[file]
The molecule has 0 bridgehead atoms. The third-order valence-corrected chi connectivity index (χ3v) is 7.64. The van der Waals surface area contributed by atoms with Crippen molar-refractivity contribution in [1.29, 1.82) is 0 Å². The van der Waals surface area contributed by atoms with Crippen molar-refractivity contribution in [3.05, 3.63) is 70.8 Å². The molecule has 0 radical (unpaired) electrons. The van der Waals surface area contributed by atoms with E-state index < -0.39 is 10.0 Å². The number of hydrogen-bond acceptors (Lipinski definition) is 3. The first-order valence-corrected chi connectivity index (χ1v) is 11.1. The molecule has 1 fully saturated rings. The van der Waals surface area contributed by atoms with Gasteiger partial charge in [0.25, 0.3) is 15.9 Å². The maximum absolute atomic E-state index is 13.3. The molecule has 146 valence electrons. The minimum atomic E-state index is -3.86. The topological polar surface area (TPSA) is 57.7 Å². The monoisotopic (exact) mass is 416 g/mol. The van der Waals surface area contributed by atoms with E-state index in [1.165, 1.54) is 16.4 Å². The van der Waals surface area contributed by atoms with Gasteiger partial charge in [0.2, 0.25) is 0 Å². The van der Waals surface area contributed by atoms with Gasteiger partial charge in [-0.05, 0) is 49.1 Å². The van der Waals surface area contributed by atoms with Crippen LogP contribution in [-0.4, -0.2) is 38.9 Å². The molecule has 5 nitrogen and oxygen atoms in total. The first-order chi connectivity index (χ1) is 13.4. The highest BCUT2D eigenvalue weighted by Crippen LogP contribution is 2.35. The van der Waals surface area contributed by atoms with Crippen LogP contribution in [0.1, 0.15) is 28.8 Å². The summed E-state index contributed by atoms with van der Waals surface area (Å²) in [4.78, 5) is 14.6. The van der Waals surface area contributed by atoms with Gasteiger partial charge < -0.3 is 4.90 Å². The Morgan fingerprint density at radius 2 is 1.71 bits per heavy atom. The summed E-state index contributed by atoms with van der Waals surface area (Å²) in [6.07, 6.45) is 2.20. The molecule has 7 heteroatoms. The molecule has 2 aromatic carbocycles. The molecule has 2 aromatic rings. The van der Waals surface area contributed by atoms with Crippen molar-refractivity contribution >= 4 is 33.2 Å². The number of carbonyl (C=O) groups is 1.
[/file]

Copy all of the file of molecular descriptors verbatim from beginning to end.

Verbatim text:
The molecule has 0 bridgehead atoms. The third-order valence-corrected chi connectivity index (χ3v) is 7.64. The van der Waals surface area contributed by atoms with Crippen molar-refractivity contribution in [1.29, 1.82) is 0 Å². The van der Waals surface area contributed by atoms with Crippen molar-refractivity contribution in [3.05, 3.63) is 70.8 Å². The molecule has 0 radical (unpaired) electrons. The van der Waals surface area contributed by atoms with E-state index < -0.39 is 10.0 Å². The number of hydrogen-bond acceptors (Lipinski definition) is 3. The first-order valence-corrected chi connectivity index (χ1v) is 11.1. The molecule has 1 fully saturated rings. The van der Waals surface area contributed by atoms with Gasteiger partial charge in [0.25, 0.3) is 15.9 Å². The maximum absolute atomic E-state index is 13.3. The molecule has 146 valence electrons. The minimum atomic E-state index is -3.86. The topological polar surface area (TPSA) is 57.7 Å². The monoisotopic (exact) mass is 416 g/mol. The van der Waals surface area contributed by atoms with E-state index in [1.165, 1.54) is 16.4 Å². The van der Waals surface area contributed by atoms with Gasteiger partial charge in [0.2, 0.25) is 0 Å². The van der Waals surface area contributed by atoms with Gasteiger partial charge in [-0.05, 0) is 49.1 Å². The van der Waals surface area contributed by atoms with Crippen LogP contribution in [-0.4, -0.2) is 38.9 Å². The molecule has 5 nitrogen and oxygen atoms in total. The first-order chi connectivity index (χ1) is 13.4. The highest BCUT2D eigenvalue weighted by Crippen LogP contribution is 2.35. The van der Waals surface area contributed by atoms with Crippen LogP contribution in [0.1, 0.15) is 28.8 Å². The summed E-state index contributed by atoms with van der Waals surface area (Å²) in [4.78, 5) is 14.6. The van der Waals surface area contributed by atoms with Gasteiger partial charge < -0.3 is 4.90 Å². The Morgan fingerprint density at radius 2 is 1.71 bits per heavy atom. The summed E-state index contributed by atoms with van der Waals surface area (Å²) in [6.07, 6.45) is 2.20. The molecule has 7 heteroatoms. The molecule has 2 aromatic carbocycles. The molecule has 2 aromatic rings. The van der Waals surface area contributed by atoms with Crippen molar-refractivity contribution >= 4 is 33.2 Å². The number of carbonyl (C=O) groups is 1.